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Analysts

Stock analysts' recommendations permeate the financial media in TV, on the Internet, and in newspapers. Their job is to make predictions and recommendations. Security analysts are usually employed by brokerage firms and investment banks to generate information and recommendations about firms and industries. Their clients are as diverse as individual investors, mutual funds, hedge funds, and pension funds. As a group, analysts are highly trained in finance, economics, and accounting. In addition, an industry trade group oversees the popular designation, Chartered Financial Analysts (CFA). The CFA designation is to the investment industry what the better-known CPA is to the accounting industry. One must pass three rigorous exams and have three years of investment industry experience to earn the CFA. The rewards are great for the successful analyst. Average salaries for analysts rose from $400,000 in the mid-1980s to nearly $3 million at the end of the 1990s. The star analysts make much more.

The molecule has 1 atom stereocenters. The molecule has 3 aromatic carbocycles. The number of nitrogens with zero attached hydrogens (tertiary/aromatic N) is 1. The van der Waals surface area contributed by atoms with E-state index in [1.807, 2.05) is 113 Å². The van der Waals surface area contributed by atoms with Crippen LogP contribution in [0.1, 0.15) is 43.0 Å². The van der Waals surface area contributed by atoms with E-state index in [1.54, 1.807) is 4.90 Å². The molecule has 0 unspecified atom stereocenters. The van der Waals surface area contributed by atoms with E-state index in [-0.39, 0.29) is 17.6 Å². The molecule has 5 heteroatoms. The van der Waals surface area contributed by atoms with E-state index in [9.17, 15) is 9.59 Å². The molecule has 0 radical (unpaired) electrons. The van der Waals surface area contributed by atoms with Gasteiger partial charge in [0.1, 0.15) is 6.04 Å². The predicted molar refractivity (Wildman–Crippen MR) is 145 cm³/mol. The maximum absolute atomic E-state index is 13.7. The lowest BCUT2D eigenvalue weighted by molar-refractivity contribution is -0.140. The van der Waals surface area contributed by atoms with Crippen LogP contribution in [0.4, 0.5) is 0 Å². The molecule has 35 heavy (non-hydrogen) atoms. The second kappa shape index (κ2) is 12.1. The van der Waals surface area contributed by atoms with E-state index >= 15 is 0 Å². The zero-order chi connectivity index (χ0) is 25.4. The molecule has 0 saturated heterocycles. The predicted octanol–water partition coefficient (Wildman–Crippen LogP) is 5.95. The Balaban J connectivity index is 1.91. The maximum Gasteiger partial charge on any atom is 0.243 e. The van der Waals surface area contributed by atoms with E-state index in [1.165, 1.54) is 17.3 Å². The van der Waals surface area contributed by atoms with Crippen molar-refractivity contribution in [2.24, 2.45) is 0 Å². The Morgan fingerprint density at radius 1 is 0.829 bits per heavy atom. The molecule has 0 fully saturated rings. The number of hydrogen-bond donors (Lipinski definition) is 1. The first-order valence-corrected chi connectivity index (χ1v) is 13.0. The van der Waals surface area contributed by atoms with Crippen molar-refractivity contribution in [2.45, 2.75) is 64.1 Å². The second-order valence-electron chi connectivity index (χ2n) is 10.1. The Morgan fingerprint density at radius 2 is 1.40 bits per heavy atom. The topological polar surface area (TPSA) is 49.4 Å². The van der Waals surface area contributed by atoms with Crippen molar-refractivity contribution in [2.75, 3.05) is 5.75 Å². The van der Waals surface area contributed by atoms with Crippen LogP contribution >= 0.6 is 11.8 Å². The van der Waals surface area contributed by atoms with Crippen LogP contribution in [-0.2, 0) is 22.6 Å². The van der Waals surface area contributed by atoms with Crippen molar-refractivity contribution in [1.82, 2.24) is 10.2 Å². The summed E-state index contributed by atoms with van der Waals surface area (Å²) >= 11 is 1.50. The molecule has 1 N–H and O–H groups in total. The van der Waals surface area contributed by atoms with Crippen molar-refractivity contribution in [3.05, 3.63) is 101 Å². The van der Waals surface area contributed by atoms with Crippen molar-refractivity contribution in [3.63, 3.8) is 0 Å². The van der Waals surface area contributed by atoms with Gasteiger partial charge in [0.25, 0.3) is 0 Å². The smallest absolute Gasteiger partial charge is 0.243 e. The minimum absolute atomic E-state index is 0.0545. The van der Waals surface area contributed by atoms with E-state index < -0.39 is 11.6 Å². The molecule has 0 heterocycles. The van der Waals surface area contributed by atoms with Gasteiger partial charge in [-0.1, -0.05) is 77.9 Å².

Analysts forecast many things about firms, such as earnings, dividends, and sales. However, the recommendation to buy or sell stock is the decision most followed by investors. There are several recommendation systems used by analysts to express their belief about the future of a certain stock. Each system uses a slightly different vocabulary, but most systems can be expressed in five categories which I will call Strong Buy, Buy, Hold, Sell, and Strong Sell. Are the recommendations of analysts useful to the investor?


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